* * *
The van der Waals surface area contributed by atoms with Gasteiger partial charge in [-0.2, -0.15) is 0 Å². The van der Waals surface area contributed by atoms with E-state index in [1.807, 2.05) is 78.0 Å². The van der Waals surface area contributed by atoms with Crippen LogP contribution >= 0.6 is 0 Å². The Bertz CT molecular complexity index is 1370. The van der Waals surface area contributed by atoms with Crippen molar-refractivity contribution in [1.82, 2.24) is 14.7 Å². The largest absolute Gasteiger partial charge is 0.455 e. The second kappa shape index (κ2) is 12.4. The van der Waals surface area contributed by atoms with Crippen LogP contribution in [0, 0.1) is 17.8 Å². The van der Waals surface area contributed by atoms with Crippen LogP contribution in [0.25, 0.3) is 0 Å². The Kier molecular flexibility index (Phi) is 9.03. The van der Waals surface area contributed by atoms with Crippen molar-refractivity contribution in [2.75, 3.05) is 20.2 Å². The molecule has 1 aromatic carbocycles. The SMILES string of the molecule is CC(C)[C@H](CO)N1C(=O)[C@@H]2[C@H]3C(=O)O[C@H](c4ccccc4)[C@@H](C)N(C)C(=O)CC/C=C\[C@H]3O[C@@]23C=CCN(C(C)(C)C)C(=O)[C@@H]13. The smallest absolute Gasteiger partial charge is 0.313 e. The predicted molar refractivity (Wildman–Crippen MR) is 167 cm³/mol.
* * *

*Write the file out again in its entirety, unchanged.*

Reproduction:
The van der Waals surface area contributed by atoms with Gasteiger partial charge in [-0.2, -0.15) is 0 Å². The van der Waals surface area contributed by atoms with E-state index in [1.807, 2.05) is 78.0 Å². The van der Waals surface area contributed by atoms with Crippen LogP contribution >= 0.6 is 0 Å². The Bertz CT molecular complexity index is 1370. The van der Waals surface area contributed by atoms with Crippen molar-refractivity contribution in [1.82, 2.24) is 14.7 Å². The largest absolute Gasteiger partial charge is 0.455 e. The second kappa shape index (κ2) is 12.4. The van der Waals surface area contributed by atoms with Crippen LogP contribution in [0, 0.1) is 17.8 Å². The van der Waals surface area contributed by atoms with Crippen LogP contribution in [0.25, 0.3) is 0 Å². The Kier molecular flexibility index (Phi) is 9.03. The van der Waals surface area contributed by atoms with Crippen molar-refractivity contribution in [2.75, 3.05) is 20.2 Å². The molecule has 1 aromatic carbocycles. The SMILES string of the molecule is CC(C)[C@H](CO)N1C(=O)[C@@H]2[C@H]3C(=O)O[C@H](c4ccccc4)[C@@H](C)N(C)C(=O)CC/C=C\[C@H]3O[C@@]23C=CCN(C(C)(C)C)C(=O)[C@@H]13. The smallest absolute Gasteiger partial charge is 0.313 e. The predicted molar refractivity (Wildman–Crippen MR) is 167 cm³/mol.